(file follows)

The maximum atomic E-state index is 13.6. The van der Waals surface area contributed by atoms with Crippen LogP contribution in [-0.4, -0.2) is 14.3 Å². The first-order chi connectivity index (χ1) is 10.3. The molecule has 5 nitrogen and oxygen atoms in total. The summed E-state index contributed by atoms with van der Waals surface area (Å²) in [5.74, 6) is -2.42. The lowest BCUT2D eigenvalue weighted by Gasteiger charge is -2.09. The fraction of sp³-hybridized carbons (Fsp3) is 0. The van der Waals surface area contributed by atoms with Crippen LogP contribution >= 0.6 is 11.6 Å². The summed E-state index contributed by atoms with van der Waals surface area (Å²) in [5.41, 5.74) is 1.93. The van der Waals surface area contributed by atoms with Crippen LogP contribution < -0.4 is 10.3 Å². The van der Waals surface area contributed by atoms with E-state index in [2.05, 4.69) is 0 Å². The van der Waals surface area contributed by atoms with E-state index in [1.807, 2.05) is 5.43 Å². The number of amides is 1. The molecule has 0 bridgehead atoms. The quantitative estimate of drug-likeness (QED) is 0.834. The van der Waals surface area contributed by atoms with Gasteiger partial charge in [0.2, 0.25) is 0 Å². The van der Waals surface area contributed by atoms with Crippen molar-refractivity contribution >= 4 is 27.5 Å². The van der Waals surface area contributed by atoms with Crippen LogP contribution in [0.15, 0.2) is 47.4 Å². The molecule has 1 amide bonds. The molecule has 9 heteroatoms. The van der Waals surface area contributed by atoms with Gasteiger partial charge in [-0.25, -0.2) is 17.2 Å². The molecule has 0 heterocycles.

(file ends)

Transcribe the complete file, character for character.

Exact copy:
The maximum atomic E-state index is 13.6. The van der Waals surface area contributed by atoms with Crippen LogP contribution in [-0.4, -0.2) is 14.3 Å². The first-order chi connectivity index (χ1) is 10.3. The molecule has 5 nitrogen and oxygen atoms in total. The summed E-state index contributed by atoms with van der Waals surface area (Å²) in [5.74, 6) is -2.42. The lowest BCUT2D eigenvalue weighted by Gasteiger charge is -2.09. The fraction of sp³-hybridized carbons (Fsp3) is 0. The van der Waals surface area contributed by atoms with Crippen LogP contribution >= 0.6 is 11.6 Å². The summed E-state index contributed by atoms with van der Waals surface area (Å²) in [5.41, 5.74) is 1.93. The van der Waals surface area contributed by atoms with Crippen LogP contribution < -0.4 is 10.3 Å². The van der Waals surface area contributed by atoms with E-state index in [2.05, 4.69) is 0 Å². The van der Waals surface area contributed by atoms with E-state index in [1.807, 2.05) is 5.43 Å². The number of amides is 1. The molecule has 0 bridgehead atoms. The quantitative estimate of drug-likeness (QED) is 0.834. The van der Waals surface area contributed by atoms with Gasteiger partial charge in [0.2, 0.25) is 0 Å². The van der Waals surface area contributed by atoms with Crippen molar-refractivity contribution >= 4 is 27.5 Å². The van der Waals surface area contributed by atoms with Crippen LogP contribution in [0.15, 0.2) is 47.4 Å². The molecule has 1 amide bonds. The molecule has 9 heteroatoms. The van der Waals surface area contributed by atoms with Gasteiger partial charge in [-0.25, -0.2) is 17.2 Å². The molecule has 0 heterocycles.